This coming week is my final one for Life Drawing IV. We’ve got a watercolor assignment, the first I’ve had since I’ve been in art school. Also this weekend, I’ll be going to the Great Critique-nic through the Western Washington Society of Children’s Books Writers and Illustrators. It’ll be the first one that I’ve ever gone to. People bring their illustrations or writing and split up into small groups where they critique and be critiqued.

 

krister-hands-1

Drawing Hands – Life Drawing IV

krister-hands-2  This past week my class has been looking at the drawing of expressive hands. We’re still working for the most part in charcoal which is getting easier to handle for me. I like Strathmore Toned Paper and I’m finding it easier to get darker tones with a softer Nitram charcoal. I had started with Strathmore 500 charcoal, but it doesn’t have the smooth look of toned paper.

Besides drawing practice (whole body gestures) and these hand drawings, we also have a discussion post where we post examples of expressive hands.  Everyone always shares very different examples – it’s a great part of the class.

The three I shaerd this past week were from Rackham, Wyeth, and Earl Oliver Hurst. In the Rackham, I thought it was an interesting contrast between the knobby hands of the old woman and the simple open hands of the children. The Wyeth also showcases contrasts in this Heidi picture. The grandfather is tanned and has a commanding gesture. It’s contrasted with Heidi’s fairer and more tentative post. The Hurst I liked because he seemed to contrast the confident face of the man with the nervous lines in  his jacket and hands.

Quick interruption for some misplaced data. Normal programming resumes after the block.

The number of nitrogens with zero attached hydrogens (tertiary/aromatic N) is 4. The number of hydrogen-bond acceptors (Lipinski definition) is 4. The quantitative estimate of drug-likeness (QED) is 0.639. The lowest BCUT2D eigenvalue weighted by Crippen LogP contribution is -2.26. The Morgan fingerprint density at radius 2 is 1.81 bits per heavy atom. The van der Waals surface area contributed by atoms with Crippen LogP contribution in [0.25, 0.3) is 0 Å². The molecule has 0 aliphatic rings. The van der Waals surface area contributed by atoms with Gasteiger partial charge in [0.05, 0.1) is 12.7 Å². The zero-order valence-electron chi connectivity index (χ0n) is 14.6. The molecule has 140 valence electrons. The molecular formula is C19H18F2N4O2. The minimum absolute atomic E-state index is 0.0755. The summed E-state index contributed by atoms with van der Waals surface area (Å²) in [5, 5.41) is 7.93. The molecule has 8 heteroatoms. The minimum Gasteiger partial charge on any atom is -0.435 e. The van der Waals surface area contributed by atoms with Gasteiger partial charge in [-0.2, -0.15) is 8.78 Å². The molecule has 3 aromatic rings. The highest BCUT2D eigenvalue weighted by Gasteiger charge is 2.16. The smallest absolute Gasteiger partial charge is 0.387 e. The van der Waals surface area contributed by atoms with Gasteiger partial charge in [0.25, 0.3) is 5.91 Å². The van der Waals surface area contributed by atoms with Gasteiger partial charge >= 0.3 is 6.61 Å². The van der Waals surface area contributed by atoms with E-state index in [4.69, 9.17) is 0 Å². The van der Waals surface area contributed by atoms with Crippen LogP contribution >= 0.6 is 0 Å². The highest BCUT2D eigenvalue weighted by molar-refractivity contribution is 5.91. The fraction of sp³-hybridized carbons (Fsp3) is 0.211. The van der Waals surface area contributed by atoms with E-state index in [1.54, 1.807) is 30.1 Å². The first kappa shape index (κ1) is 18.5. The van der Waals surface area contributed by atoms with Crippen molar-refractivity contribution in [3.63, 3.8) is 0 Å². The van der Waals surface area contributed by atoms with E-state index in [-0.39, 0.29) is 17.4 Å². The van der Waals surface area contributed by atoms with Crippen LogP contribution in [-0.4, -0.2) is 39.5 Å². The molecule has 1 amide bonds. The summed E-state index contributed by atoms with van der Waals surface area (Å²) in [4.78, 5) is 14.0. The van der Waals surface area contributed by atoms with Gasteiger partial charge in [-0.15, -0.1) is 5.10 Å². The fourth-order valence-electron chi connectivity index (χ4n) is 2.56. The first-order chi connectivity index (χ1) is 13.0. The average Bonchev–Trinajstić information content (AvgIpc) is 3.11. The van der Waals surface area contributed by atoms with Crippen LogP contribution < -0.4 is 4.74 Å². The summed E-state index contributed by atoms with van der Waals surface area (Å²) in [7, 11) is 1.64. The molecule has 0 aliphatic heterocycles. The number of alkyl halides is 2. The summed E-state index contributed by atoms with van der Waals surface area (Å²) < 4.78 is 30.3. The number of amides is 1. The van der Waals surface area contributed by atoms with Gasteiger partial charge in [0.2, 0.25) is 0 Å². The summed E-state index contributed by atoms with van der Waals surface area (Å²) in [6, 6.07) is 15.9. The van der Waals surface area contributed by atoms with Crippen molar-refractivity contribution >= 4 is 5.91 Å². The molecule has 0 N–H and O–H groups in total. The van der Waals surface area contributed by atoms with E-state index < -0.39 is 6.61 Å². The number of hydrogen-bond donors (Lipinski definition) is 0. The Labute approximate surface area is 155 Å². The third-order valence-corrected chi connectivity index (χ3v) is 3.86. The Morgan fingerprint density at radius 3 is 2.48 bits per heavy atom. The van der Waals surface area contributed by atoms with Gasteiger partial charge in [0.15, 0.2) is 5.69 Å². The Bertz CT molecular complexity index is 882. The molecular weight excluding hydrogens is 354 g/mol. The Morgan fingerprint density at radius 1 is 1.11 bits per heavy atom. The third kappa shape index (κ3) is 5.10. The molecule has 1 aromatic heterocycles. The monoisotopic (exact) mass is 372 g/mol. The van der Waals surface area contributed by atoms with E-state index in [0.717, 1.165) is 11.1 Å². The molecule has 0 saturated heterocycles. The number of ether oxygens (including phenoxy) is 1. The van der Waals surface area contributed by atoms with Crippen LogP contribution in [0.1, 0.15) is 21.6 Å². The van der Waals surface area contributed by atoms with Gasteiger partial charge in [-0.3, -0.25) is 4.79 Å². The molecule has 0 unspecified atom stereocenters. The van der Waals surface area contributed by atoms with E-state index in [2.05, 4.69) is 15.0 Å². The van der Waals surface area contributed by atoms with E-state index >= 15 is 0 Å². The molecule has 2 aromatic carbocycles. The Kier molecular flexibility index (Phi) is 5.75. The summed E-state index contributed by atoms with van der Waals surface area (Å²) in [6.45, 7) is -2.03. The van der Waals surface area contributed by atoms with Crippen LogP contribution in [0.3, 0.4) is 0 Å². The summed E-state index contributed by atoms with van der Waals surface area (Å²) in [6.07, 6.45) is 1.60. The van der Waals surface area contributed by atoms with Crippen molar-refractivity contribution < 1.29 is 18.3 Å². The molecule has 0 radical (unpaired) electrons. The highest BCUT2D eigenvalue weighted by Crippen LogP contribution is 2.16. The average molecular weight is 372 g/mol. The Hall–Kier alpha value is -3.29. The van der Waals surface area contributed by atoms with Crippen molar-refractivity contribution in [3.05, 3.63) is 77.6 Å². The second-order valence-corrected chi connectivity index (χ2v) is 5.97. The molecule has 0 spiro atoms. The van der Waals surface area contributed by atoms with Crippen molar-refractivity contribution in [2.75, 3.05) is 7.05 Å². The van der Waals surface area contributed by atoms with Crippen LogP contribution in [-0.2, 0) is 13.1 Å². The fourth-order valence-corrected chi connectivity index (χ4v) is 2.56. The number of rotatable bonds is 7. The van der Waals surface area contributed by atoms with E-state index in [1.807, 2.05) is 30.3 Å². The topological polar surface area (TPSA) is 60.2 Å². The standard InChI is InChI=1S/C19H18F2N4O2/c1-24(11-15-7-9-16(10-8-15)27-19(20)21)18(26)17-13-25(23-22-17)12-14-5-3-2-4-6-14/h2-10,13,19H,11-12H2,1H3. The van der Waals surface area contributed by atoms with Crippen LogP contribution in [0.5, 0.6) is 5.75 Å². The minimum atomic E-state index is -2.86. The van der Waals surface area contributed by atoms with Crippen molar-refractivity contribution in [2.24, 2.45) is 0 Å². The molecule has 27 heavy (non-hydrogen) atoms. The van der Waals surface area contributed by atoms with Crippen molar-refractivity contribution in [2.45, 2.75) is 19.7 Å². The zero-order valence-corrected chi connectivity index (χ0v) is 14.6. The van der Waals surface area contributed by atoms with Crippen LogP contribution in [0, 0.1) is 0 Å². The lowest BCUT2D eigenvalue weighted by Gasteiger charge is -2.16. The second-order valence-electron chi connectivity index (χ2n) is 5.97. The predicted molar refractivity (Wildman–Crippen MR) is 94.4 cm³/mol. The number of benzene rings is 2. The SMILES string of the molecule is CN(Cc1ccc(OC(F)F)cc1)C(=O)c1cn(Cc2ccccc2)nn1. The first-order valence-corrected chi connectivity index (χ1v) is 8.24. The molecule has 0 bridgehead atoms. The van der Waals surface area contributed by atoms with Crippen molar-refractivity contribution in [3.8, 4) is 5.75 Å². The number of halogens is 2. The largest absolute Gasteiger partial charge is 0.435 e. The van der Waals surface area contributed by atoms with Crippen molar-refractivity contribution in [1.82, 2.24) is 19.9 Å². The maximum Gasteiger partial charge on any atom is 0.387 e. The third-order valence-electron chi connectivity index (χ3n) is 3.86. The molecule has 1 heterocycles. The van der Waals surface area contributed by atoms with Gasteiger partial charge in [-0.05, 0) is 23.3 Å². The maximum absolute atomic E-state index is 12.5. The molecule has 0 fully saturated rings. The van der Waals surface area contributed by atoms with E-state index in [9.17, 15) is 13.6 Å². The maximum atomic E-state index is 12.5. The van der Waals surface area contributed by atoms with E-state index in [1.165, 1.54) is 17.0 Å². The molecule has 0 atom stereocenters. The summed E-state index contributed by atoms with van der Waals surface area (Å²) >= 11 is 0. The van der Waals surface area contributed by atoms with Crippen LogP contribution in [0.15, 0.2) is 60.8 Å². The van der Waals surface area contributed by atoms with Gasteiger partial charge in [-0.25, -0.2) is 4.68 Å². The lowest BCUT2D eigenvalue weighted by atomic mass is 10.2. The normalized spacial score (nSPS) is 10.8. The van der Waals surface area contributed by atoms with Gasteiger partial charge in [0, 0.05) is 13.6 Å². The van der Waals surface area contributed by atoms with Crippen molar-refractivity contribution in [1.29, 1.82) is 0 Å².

hands-rackhamhands-heidi

 

hands-earl-oliver-hurst

 

 

 

 

 

By-the-light-of-the-Moon-Krister-Eide

By the Light of the Moon – Pastel Painting

I had a great time in a 1-day pastel workshop at the Cole Art Studio. I used Nupastels on LaCarte paper for this painting of a dik dik, a small antelope that lives in Africa.  I worked on this in the afternoon.

HornbillIn the morning, I painted an African hornbill.

Pastels seem almost effortless. I’m looking forward to doing more.

krister-eide-figure-anatomy

Life Drawing – Simplifying Using Geometry

figure-6figure-3
Interesting work in Life Drawing class the past week. We’re learning how to simplify figures by blocking in simple geometric shapes. It helps  generalize what you’re seeing and I think will make it easier working from life.

At the Terryl Whitlach conference, she had recommended Future Publications’ How to Paint and Draw Anatomy which showed how to break the human figure into simpler shapes. I found the book (actually both volumes) online at Scribd.

Today, my teacher also shared a video that will make really help what I want to be able to do. The figures are very fluid, but also have volume.

 

 

 

double-day-moorehead-pastel

Moorehead and Doubleday – Rabbits and More

Meet Moorehead (left) and Doubleday (right). They’re a work in progress. I haven’t completely decided their back story yet. The sketch was colored in with CarbOthello pastel pencils (I like them) on Canson Mi Teintes paper. I just got a pack of La Carte and also Sennelier soft pastels and will be experimenting with those too.

I’m going to take a one day pastels workshop with Janis Graves this weekend through Cole Gallery and looking forward to it. I’ll paste a sample of her art below.

Janis-Graves-birdsThe Guild of Natural Science Illustrators also posted the group mural that I worked on at the Santa Cruz Conference.

There were 3. Here’s the one I drew a little egret (corner right) catching a fish. It’s on exhibit at the Sanctuary Exploration Center that’s part of the Monterey Bay National Marine Sanctuary. It was a great conference.

 

 

 

gnsi-mural